Clinical trials for investigational vaccine for COVID-19

National Institute of Health NIH has started the phase 1 trials for yet an investigational vaccine for treatment of coronavirus disease. This is in fact a significant breakthrough in research and development of vaccine against COVID-19. Researchers at National Institute of Allergy and Infectious Disease NIAID’s  Vaccine Research Center, in collaboration with Biotechnological company Mederna, were able to quickly develop mRNA-1273 vaccine for COVID-19 treatment. Moreover, the prior studies and research about Severe Acute Respiratory Syndrome (SARS) and Middle East Respiratory Syndrome (MERS) are proved to be helpful for this vaccine development.

According to the latest (13 April, 2020) situation report by World Health Organization (WHO), there are 1 773 084 confirmed cases of COVID-19 (76, 498 new cases). And the death toll jumps to 111 652 deaths (5,702 new). Research and lab trails are being performed to develop a vaccine against SARS-COV-2 strain, or the coronavirus disease.

Investigational vaccine and clinical trials

Researchers at NIAID’s Vaccine Research Center in collaboration with biotechnological company Mederna have developed this vaccine named mRNA -1273 for COVID-19 treatment. The US National Institute of Health NIH has started the Phase 1 trials of this investigational vaccine against novel coronavirus.

investigational vaccine fOr COVID 19

The novel coronavirus is RNA virus, spherical in shape and it has protein spikes protruding from the surface. This crown-like virus attaches itself on the receptors surfaces of human cell. The virus particularly inhibits and attacks the respiratory tracts causing mild to severe pneumonia-like symptoms.

Phase 1 trials for mRNA-1273 vaccine for COVID-19

According to reports by NIH, the phase 1 clinical trials for mRNA-1273 have begun at Kaiser Permanente Washington Health Research Institute (KPWHRI) in Seattle. The participants of the study are young adults of age group 18-55 years.

The vaccine mRNA-1273 is intended to act against SARS-CoV-2 which encodes for a prefusion stabilized form of the S-protein (Spike protein of novel coronavirus). This vaccine is based on genetic sequence of mRNA (messenger RNA) molecules derived from the novel coronavirus strain. The vaccine is expected to direct the body’s cells to express a virus protein. Thus, it can elicit a robust immune response. The mRNA-1273 vaccine for COVID-19 has shown promising effects in animal’s models. Now, the trails have begun for human.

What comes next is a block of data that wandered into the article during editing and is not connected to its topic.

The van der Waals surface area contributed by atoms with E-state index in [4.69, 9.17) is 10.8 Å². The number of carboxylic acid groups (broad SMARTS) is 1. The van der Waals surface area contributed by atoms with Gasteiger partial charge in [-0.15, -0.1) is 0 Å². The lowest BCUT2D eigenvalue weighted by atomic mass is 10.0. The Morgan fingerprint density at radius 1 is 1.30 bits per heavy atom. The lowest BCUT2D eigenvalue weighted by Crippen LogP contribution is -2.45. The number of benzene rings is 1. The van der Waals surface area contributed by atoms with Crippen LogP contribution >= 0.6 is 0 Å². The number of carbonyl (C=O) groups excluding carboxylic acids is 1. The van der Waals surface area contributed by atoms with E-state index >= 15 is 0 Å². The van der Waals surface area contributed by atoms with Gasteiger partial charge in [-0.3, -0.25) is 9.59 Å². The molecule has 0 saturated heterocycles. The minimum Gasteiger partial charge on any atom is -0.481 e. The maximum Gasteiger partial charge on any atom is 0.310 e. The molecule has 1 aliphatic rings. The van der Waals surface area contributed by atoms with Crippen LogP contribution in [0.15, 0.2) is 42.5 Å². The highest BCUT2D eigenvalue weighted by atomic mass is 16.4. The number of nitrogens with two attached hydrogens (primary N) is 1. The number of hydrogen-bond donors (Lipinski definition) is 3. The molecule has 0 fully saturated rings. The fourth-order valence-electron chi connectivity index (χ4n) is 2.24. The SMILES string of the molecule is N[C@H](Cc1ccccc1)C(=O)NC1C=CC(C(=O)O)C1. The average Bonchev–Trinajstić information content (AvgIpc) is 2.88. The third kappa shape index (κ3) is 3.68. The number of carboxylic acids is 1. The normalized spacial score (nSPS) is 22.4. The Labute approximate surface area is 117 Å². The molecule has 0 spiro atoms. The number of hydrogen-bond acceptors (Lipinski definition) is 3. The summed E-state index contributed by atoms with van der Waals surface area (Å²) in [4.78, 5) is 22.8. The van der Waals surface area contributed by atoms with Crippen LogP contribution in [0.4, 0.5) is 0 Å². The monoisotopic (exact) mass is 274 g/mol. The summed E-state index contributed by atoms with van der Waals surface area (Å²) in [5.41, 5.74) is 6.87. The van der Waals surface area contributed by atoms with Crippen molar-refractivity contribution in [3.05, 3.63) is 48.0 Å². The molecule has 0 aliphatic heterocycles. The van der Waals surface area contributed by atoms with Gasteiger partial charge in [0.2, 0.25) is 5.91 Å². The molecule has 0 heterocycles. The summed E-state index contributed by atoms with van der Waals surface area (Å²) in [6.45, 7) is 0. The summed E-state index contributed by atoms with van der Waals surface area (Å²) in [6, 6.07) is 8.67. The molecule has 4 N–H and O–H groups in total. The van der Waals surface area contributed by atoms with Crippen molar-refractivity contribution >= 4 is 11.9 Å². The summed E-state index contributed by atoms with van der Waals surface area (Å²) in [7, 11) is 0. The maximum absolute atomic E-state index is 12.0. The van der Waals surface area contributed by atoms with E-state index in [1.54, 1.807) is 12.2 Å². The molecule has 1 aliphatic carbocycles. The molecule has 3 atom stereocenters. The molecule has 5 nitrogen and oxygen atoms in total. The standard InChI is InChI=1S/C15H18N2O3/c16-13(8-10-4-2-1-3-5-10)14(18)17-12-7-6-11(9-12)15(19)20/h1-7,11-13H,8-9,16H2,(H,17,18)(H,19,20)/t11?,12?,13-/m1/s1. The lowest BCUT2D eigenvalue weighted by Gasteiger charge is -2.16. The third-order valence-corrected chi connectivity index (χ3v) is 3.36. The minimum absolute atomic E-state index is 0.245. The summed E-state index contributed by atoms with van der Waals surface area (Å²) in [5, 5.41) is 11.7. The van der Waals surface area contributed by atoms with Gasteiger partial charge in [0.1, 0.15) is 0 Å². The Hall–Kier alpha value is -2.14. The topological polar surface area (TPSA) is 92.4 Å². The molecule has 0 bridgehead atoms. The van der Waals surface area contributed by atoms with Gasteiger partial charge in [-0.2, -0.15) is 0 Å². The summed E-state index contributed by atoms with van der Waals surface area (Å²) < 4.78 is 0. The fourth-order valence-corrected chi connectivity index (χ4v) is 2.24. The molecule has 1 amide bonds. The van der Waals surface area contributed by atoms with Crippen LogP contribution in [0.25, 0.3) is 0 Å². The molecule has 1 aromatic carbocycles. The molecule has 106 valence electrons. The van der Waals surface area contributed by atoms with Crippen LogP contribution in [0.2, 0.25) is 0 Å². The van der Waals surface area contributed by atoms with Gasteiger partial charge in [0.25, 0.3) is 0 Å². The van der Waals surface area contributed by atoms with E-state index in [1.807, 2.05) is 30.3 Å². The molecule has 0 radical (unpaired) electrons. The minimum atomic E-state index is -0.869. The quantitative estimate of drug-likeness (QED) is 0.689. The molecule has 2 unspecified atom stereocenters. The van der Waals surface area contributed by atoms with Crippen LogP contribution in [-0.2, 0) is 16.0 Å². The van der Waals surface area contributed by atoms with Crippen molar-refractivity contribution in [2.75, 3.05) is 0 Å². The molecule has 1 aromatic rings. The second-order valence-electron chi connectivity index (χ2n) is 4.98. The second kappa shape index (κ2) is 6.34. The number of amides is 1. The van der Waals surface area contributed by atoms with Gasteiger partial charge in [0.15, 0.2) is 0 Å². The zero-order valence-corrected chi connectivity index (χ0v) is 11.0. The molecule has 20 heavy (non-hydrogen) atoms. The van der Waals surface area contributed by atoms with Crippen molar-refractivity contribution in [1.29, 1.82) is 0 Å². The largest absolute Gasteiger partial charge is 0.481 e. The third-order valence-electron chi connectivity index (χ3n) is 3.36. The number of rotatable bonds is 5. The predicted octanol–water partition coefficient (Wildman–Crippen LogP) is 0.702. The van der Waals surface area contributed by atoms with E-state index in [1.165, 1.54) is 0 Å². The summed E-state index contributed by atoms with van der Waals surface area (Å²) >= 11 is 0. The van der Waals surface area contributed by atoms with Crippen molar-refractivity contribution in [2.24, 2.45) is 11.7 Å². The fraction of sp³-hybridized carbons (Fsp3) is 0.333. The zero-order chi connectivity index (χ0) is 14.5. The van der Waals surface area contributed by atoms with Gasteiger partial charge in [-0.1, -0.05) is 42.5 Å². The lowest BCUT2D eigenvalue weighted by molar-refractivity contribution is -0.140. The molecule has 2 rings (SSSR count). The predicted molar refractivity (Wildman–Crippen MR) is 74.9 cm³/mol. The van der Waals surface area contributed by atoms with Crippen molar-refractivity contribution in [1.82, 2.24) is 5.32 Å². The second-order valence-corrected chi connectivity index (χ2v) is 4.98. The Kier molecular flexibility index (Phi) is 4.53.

COVID 19 vaccinatio trials by NIH

The trials are designed to investigate the effectiveness of mRNA-1273 vaccine for COVID-19. These trials will evaluate the vaccine safety as well as the immunogenicity of different doses. Initially, researchers have selected three dose levels of mRNA-1273 vaccine for COVID-19, 25 μg, 100 μg and 250 μg. The vaccine is scheduled in two doses with a gap of 28 days.

The project director Dr. Jackson at NIAID stated:

“This work is critical to national efforts to act in response to the threat of this emerging virus. “We are ready to conduct this important trial because of our experience as an NIH clinical trials center since 2007.”

Participant’s follow up

On the other hand, Mederna Company plans to have 45 healthy adults for the early-stage trial. Moreover, the participants of this study will be followed or monitored through 12 months after the date of the second vaccination. Participants will be asked to return to the clinic for follow-up visits between vaccinations. Furthermore, a protocol team will keep track of vaccination symptoms such as inflammation or soreness after injecting vaccine. Blood sample analysis and laboratory tests will be performed in order to detect and measure the immune response to the experimental vaccine.

So hopefully these trails will go successful so that the world can get rid of this pandemic. Until then, be very careful, take precautions and maintain a safe distance to be safe from this coronavirus disease.



1 thought on “Clinical trials for investigational vaccine for COVID-19”

Comments are closed.